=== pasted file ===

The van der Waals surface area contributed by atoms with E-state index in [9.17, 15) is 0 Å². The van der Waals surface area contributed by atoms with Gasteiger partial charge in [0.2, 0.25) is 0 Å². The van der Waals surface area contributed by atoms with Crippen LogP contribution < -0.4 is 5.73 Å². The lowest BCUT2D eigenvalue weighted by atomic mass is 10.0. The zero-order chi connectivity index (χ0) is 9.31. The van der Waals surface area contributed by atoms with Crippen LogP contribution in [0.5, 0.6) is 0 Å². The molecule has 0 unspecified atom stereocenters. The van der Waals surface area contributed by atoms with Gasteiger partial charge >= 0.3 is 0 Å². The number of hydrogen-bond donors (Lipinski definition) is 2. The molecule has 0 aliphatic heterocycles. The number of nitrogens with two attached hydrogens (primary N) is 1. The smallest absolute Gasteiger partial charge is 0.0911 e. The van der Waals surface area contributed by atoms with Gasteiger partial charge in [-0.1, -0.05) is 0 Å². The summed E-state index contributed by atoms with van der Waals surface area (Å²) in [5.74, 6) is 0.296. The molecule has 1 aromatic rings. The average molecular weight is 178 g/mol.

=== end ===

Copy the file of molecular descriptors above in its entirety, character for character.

The van der Waals surface area contributed by atoms with E-state index in [9.17, 15) is 0 Å². The van der Waals surface area contributed by atoms with Gasteiger partial charge in [0.2, 0.25) is 0 Å². The van der Waals surface area contributed by atoms with Crippen LogP contribution < -0.4 is 5.73 Å². The lowest BCUT2D eigenvalue weighted by atomic mass is 10.0. The zero-order chi connectivity index (χ0) is 9.31. The van der Waals surface area contributed by atoms with Crippen LogP contribution in [0.5, 0.6) is 0 Å². The molecule has 0 unspecified atom stereocenters. The van der Waals surface area contributed by atoms with Gasteiger partial charge >= 0.3 is 0 Å². The number of hydrogen-bond donors (Lipinski definition) is 2. The molecule has 0 aliphatic heterocycles. The number of nitrogens with two attached hydrogens (primary N) is 1. The smallest absolute Gasteiger partial charge is 0.0911 e. The van der Waals surface area contributed by atoms with Gasteiger partial charge in [-0.1, -0.05) is 0 Å². The summed E-state index contributed by atoms with van der Waals surface area (Å²) in [5.74, 6) is 0.296. The molecule has 1 aromatic rings. The average molecular weight is 178 g/mol.